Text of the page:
I’ve started to delete feed that “misbehave” such as marking old items as new again every few hours. That’s caused me to take quite a few old favorites off my list, but when I see a month old post suddenly show up as new, the whole purpose of feeds (to the extent that there is one) is lost. Boom their gone.

    This past week it seems that about a third of my feed entries are about James Brown, now Jerry Ford is taking that spot. Maybe at some point Google will ahve the knowledge base figured out well enough to calculate “He’s read about the former President’s passing 5 times already, let’s just whittle all such items off the list for now.”

    if a new technology doesn’t allow you to do something more efficiently then it probably isn’t doing its job. Oh I’m using feeds, up the wazoo in fact, but I’m also finding fewer hours in the day to do anything else. I’m not sure I’m any better informed than when I used to just read Yahoo news though. After reading all my feeds, I still go back to the “mainstream” aggregators, Yahoo News, Google News, Drudgereport, Washposts, etc and find things I’ve missed. What if an analysis a couple years from now finds that e-mail spam is declining, ONLY because it is being replaced by aggregation/feed spam? As I click through to more and more sites that never load any content because the ad servers they have linked to are bogged down I wonder: are we really any better off?

    As to your filter (named bloggers) I see little correlation. There *is* a correlation between blogger who are paid a salary, such as yourself to post with those who use a name (real or not). Are there any anonymous bloggers working for CNet? Not that I can think of. Ditto for published authors, or anyone selling a product or service that must be associated with their name (Spolsky, etc).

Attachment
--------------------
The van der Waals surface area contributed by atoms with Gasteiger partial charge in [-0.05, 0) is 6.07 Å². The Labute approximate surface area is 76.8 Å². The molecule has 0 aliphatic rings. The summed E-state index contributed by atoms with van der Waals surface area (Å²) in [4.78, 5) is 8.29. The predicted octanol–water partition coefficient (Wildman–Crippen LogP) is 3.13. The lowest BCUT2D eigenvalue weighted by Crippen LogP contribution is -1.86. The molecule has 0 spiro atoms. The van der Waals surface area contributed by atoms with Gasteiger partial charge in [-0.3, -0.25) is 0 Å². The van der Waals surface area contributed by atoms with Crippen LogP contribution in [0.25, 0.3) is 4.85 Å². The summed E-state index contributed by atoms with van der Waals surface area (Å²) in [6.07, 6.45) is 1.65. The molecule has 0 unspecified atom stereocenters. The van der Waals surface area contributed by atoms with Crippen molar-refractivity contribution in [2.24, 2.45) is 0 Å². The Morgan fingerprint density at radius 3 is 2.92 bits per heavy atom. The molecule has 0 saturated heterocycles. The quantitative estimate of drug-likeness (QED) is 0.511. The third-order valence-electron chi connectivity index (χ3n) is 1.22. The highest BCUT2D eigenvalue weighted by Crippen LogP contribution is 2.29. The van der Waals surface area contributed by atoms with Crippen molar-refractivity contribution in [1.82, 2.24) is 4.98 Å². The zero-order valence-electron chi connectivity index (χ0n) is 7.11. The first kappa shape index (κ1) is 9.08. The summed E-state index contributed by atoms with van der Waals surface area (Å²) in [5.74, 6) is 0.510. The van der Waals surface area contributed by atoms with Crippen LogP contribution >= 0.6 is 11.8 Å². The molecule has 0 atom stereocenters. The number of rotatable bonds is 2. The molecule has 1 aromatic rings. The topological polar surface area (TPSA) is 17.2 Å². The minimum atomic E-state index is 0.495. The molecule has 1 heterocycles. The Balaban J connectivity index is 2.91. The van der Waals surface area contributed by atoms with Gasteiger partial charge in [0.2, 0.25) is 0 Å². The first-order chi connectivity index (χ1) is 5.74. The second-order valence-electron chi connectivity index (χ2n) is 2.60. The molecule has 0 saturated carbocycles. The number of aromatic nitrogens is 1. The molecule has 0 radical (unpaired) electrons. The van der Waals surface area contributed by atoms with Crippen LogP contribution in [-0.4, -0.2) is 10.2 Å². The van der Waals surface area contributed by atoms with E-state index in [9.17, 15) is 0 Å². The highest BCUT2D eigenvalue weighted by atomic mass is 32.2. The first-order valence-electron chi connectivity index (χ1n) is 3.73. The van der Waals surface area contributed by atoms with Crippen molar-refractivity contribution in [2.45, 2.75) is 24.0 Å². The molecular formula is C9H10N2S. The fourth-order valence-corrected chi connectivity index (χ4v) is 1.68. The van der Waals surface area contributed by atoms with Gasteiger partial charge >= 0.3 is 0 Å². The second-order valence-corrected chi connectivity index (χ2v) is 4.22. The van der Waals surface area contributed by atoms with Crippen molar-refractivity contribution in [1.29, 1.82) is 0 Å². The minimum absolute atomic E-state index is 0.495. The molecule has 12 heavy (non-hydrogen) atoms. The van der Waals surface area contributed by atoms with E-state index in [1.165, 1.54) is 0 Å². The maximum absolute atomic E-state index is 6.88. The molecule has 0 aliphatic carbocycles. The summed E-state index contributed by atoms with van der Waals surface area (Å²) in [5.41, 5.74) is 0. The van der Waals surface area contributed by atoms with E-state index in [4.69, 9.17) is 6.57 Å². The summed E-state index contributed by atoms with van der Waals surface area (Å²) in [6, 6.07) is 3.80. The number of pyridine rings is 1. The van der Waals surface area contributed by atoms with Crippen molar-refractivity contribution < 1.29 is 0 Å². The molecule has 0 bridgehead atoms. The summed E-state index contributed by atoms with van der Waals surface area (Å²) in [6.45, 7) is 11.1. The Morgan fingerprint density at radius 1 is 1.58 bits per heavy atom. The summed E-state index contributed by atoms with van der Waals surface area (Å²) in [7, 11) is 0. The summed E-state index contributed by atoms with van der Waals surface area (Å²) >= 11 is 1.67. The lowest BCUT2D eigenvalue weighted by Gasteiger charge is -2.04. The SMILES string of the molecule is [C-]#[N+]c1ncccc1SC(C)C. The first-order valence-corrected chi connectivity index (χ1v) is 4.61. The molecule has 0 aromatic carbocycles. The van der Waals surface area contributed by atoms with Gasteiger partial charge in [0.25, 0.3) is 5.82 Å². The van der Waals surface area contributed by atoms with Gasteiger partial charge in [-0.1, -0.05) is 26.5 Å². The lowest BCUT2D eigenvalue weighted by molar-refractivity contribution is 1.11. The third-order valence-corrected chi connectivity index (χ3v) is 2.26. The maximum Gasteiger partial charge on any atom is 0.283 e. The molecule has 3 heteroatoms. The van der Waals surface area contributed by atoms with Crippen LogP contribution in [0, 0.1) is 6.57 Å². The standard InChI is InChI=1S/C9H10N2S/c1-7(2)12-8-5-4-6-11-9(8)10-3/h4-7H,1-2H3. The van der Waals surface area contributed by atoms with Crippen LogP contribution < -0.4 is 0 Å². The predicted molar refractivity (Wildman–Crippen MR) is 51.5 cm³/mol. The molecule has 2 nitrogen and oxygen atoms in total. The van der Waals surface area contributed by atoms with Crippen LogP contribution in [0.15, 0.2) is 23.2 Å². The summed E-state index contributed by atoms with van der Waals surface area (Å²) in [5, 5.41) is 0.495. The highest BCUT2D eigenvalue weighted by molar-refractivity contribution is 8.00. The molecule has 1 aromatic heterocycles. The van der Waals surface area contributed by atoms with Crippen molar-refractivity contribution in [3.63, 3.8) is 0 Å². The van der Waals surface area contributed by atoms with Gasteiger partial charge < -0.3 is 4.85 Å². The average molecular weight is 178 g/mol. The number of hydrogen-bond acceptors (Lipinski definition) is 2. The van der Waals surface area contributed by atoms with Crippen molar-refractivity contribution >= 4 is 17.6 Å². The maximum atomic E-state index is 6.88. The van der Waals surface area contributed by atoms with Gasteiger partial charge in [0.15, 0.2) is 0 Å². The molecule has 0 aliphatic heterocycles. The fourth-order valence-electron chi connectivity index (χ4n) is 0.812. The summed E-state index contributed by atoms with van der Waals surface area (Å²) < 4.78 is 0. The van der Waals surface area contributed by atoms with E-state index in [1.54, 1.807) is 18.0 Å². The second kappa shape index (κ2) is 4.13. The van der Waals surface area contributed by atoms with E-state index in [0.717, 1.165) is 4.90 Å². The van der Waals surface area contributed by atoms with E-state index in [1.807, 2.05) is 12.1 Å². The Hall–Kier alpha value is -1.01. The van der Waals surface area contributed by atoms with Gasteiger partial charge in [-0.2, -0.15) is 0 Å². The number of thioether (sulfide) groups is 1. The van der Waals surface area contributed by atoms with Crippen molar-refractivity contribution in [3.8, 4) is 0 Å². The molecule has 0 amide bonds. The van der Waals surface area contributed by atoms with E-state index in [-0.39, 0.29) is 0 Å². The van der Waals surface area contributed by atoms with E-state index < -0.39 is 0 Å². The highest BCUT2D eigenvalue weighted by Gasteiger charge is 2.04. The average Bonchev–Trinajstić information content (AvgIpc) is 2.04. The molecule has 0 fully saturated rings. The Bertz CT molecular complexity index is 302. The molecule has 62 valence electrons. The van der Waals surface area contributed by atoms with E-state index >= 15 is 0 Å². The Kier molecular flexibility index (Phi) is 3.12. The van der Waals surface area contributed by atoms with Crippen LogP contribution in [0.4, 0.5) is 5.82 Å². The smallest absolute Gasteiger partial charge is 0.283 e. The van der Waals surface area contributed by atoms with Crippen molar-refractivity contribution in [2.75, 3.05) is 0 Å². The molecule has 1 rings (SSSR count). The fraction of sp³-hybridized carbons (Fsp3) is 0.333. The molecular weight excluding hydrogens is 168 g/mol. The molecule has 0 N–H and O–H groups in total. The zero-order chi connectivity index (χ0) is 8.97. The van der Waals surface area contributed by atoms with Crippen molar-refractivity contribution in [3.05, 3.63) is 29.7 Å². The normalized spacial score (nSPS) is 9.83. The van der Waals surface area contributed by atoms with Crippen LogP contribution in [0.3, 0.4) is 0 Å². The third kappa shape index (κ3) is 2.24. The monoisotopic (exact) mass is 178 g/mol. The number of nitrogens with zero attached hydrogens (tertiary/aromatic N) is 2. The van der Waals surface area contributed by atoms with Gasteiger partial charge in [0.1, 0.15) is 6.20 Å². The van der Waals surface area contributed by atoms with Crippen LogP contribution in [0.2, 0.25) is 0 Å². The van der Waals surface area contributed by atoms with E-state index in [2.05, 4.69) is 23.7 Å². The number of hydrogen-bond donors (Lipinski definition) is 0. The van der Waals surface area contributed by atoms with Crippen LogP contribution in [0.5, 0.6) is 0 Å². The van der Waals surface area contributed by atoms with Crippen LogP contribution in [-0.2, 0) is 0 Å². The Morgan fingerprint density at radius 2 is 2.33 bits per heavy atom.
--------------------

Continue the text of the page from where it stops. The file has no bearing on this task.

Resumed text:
The other “name factor” is of courses for those, like you, who cover events in an area like Silicon Valley. Hard to do that anonymously, especially when cameras are involved.

    On the other hand, Mini-Microsoft, MacRumors, Comic Strip Blog are among many that I read and either don’t know or don’t care who writes them. At some point the institution, be it a company or a domain name, takes on its own reputation for quality (or otherwise) that is independent of the one or more individuals who produce it.

    While your family affairs are endearing, I don’t come here for those things and in fact I once set up a domain name as a spoof of people who give out just a bit too much information about themselves. Reality soon overtook my ability to spoof the subject however. I don’t see any correction in the near future either. But one of my filters these days is to switch off bloggers who are so clueless as to subject friends and family to unwanted notoriety. If I want voyeurism there are still about half the channels on cable TV to chose from. I use the Internet to get away from such things. To each his own however, I also don’t watch those thousands of video clips on You-tube of people setting themselves on fire and such. The worst of media madness has found the Internet, big-time. I guess there is no escape from the lowest common denominator.